A New You: Resolutions and Change with RA
‘Tis the season for making extravagant promises to yourself about getting healthy, losing weight, getting in shape and any number of other life improvements. Such goals can be intimidating when you have RA and have more barriers to success than just a waning willpower and the need for chocolate chip cookies. Pain and side effects to medication are just two of the challenges that can get between you and your goal. When you're tired from the minute you get up and it takes all your energy to get through the day, setting a goal for change — any change, really — can be overwhelming.
Eight years ago, I was in the middle of an unrelenting flare. It had been part of my life for close to a year, taking everything I had and everything I was. And eight years ago this week, I got my first shot of Enbrel and for the first time in my 40 years with RA, a medication worked. It took a long time to get strength and stamina back — not weeks or months, but years. In fact, I am still getting stronger. The increase in strength and ability is less noticeable now than in the beginning, but when I reflect on when I was a year ago and where I am now, at the beginning of another year, the change is obvious. This process has made me look at change with RA in a completely different light. I have realized that creating lasting change requires a shift in perspective. You have to balance the right now with a long-term perspective.
"If you can make today—right now—different, you don’t have to worry about a whole year of different.”
- Joel Friedlander on The Book Designer
Looking down a long road towards your future goal can be more than a bit intimidating. If you're planning to create a significant change, such as losing weight, getting fit, quitting smoking, etc., the difference between now when you've barely started and the time when you will be successful can seem insurmountable. Focusing solely on the present moment, instead of how much work it will take to reach your goal, can make all the difference.
You can't go back in time and change what happened yesterday. You can't travel into the future to see what will happen in a year. The only thing you can control is right now. Today at this moment, you can choose to eat vegetables instead of fries, not smoke, be kind to yourself, take an extra step, meditate, breathe deeply and count to 10 instead of yelling at your kids (or traffic) and recycle a magazine instead of adding it to a pile. When you wake up tomorrow, you control what happens then.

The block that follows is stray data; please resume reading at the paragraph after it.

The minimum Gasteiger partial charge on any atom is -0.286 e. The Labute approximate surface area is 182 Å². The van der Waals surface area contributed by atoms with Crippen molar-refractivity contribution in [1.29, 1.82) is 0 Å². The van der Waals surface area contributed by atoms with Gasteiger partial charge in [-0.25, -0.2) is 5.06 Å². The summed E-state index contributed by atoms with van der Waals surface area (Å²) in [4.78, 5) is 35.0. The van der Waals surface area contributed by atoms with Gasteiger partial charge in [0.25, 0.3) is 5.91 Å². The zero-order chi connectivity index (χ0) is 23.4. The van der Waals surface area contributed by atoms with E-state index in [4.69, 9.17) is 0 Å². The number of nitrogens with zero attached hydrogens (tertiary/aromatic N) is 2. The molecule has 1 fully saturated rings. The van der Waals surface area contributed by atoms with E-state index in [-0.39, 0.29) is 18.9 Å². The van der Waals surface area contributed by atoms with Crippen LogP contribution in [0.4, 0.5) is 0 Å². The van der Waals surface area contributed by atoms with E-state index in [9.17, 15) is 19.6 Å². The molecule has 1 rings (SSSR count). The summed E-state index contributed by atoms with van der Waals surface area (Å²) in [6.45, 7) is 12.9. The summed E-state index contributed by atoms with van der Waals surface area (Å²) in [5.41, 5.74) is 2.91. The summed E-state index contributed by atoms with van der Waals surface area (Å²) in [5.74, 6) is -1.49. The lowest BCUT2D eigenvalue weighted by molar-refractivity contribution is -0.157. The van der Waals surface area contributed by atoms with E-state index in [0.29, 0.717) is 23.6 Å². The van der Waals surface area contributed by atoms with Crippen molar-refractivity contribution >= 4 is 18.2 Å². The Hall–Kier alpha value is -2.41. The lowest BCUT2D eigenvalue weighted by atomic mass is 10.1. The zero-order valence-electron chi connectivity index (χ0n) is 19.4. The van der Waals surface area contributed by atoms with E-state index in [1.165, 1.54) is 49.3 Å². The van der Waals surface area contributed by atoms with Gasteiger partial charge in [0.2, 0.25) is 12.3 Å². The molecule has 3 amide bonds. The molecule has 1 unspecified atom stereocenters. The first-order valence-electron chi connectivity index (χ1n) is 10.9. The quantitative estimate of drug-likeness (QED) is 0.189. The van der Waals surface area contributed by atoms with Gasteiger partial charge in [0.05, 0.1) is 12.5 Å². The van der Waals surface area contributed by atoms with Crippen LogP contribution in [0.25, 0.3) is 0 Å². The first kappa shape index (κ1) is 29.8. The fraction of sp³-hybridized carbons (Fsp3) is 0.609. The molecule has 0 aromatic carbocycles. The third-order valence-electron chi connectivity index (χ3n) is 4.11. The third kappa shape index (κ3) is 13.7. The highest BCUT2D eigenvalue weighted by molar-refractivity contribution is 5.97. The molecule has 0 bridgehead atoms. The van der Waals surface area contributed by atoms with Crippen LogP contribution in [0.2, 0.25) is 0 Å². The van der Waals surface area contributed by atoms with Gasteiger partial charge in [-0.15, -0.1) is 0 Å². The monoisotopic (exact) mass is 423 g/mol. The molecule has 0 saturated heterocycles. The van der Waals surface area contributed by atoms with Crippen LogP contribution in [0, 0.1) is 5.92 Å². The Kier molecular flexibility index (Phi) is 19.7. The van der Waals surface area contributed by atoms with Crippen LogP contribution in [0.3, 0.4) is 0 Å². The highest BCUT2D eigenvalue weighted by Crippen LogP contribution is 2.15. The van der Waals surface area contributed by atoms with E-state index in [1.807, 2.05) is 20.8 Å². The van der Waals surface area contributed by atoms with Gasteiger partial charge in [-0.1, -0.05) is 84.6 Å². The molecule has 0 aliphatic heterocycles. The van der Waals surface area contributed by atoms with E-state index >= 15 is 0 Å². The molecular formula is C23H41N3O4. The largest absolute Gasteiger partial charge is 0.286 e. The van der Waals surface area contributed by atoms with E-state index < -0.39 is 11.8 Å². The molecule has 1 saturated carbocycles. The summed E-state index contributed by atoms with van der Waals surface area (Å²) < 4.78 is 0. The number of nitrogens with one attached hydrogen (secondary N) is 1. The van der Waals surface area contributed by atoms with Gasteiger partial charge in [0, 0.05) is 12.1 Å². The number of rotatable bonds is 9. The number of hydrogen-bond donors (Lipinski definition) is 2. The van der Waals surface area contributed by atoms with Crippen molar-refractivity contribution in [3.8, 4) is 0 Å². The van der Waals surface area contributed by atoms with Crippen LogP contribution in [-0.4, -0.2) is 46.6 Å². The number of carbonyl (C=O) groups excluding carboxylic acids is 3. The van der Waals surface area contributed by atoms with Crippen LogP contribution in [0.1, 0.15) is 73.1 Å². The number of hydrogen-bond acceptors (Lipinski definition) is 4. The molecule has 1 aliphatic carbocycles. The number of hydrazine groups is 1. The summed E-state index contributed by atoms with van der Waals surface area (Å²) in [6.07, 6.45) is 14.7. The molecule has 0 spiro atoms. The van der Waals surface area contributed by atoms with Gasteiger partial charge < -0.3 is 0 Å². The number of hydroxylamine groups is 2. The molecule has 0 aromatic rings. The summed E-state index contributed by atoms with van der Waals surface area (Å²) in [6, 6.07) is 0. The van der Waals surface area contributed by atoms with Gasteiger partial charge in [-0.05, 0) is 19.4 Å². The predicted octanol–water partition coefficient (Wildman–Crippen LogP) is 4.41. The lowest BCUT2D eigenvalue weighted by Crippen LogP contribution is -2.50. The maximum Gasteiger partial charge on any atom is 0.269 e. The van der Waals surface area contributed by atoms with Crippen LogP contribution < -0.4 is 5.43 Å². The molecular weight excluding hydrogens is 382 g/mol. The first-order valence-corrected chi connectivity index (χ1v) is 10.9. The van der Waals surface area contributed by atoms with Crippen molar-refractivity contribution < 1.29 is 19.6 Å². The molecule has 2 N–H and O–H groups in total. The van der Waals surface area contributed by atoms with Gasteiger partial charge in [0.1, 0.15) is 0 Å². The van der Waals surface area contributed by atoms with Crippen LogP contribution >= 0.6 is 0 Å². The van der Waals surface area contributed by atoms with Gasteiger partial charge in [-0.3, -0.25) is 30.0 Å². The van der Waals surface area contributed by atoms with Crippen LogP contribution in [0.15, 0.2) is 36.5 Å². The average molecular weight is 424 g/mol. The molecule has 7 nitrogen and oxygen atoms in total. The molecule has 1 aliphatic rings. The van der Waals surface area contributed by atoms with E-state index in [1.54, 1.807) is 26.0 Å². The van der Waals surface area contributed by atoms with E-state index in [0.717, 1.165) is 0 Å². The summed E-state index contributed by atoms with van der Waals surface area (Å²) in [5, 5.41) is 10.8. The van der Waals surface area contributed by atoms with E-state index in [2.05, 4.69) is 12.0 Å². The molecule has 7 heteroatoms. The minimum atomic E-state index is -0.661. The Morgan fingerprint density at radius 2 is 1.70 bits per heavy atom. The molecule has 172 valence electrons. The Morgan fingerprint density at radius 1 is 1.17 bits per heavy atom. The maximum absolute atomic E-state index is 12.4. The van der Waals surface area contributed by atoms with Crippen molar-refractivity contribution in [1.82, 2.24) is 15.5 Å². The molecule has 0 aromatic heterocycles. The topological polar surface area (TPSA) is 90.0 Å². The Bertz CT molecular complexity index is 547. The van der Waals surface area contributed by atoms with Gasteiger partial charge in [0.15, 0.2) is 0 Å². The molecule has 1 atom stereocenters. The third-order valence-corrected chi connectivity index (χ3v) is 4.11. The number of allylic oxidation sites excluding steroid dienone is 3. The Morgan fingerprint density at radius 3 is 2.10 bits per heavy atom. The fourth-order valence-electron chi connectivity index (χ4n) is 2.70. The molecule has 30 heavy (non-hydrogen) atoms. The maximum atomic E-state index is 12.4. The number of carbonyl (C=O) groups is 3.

Don't think about what you'll do next week, next month or six months from now. Just focus on what you're doing today. By taking it one step at a time, change becomes a small, doable task. Over time, these small changes create bigger ones.
Had you asked me to create a plan to change from being weak and debilitated from a long-term flare to the strength and stamina I have today, I would likely have curled up into a ball, overwhelmed with the task and not believing that it was possible. Luckily, no one asked me to do that and instead, I took it one step at a time and – by necessity - focused on what happened in the present.
The Long-Term Perspective
Creating any kind of lasting change takes time. Depending on the kind of change you're trying to make, it can take anywhere from two months to a year. In other words, change doesn't happen overnight. Remembering that your one step at a time is just one piece of a larger picture can help you stay motivated. Just make sure you don't get stuck on focusing how far you still have to go.
Keeping the long view is also a built-in protection against the times when you fall off the wagon. Some days you'll forget, some days you'll hurt too much to make the extra effort and sometimes you won't be in the mood. As you set about making a change in your life, assume you won't be perfect. Be ready to forgive yourself when you get sidetracked from your goal or RA takes the lead for a while. When that happens, don't waste time and energy berating yourself or getting lost in frustration — it undermines resolve. Instead, just get back on track at the first available opportunity. Sometimes, your process will be one step forward, two steps back, but when you look at it from a long-term perspective, the direction will still be forward. And that's what it's all about.
Making changes that stick is an easy for anyone, but when you have RA or another chronic condition, you may have additional barriers to reaching your goals. Focusing on what you can do in the present is an excellent way to exert control over your life in a situation where sometimes, the disease takes control. Remembering that a lot of small moments add up to larger change in the long-term can give you the motivation and patience you need when life throws you a curve ball.
Carrie Beth’s post on making resolutions last has more on making resolutions work in the long-term.
Lene is the author of the award-winning blog The Seated View.